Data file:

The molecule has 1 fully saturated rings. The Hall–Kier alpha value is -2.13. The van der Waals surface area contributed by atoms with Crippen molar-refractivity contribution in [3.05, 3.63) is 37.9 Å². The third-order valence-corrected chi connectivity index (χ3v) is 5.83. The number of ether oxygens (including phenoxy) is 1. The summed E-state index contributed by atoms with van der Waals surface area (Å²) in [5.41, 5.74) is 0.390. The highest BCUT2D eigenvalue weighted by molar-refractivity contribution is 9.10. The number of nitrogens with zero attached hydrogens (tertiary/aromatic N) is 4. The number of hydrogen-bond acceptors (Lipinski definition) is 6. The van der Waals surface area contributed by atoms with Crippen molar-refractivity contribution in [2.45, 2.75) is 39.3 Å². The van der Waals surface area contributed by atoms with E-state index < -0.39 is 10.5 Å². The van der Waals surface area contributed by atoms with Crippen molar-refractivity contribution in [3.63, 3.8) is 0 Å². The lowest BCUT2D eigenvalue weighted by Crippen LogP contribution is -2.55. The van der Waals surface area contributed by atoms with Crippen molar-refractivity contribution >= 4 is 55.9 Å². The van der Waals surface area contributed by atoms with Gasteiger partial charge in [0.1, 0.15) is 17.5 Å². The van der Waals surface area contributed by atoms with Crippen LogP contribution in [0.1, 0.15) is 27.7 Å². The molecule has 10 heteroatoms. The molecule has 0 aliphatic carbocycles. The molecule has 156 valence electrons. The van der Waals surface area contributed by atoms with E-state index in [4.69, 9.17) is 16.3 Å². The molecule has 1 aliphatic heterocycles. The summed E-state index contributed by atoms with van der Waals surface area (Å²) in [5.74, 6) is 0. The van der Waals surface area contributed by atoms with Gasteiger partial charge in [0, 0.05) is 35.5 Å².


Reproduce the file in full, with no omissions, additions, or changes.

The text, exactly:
The molecule has 1 fully saturated rings. The Hall–Kier alpha value is -2.13. The van der Waals surface area contributed by atoms with Crippen molar-refractivity contribution in [3.05, 3.63) is 37.9 Å². The third-order valence-corrected chi connectivity index (χ3v) is 5.83. The number of ether oxygens (including phenoxy) is 1. The summed E-state index contributed by atoms with van der Waals surface area (Å²) in [5.41, 5.74) is 0.390. The highest BCUT2D eigenvalue weighted by molar-refractivity contribution is 9.10. The number of nitrogens with zero attached hydrogens (tertiary/aromatic N) is 4. The number of hydrogen-bond acceptors (Lipinski definition) is 6. The van der Waals surface area contributed by atoms with Crippen molar-refractivity contribution in [2.45, 2.75) is 39.3 Å². The van der Waals surface area contributed by atoms with E-state index < -0.39 is 10.5 Å². The van der Waals surface area contributed by atoms with Crippen molar-refractivity contribution in [3.63, 3.8) is 0 Å². The lowest BCUT2D eigenvalue weighted by Crippen LogP contribution is -2.55. The van der Waals surface area contributed by atoms with Crippen molar-refractivity contribution >= 4 is 55.9 Å². The van der Waals surface area contributed by atoms with Gasteiger partial charge in [0.1, 0.15) is 17.5 Å². The van der Waals surface area contributed by atoms with Crippen LogP contribution in [0.1, 0.15) is 27.7 Å². The molecule has 10 heteroatoms. The molecule has 0 aliphatic carbocycles. The molecule has 156 valence electrons. The van der Waals surface area contributed by atoms with E-state index in [4.69, 9.17) is 16.3 Å². The molecule has 1 aliphatic heterocycles. The summed E-state index contributed by atoms with van der Waals surface area (Å²) in [5.74, 6) is 0. The van der Waals surface area contributed by atoms with Gasteiger partial charge in [0, 0.05) is 35.5 Å².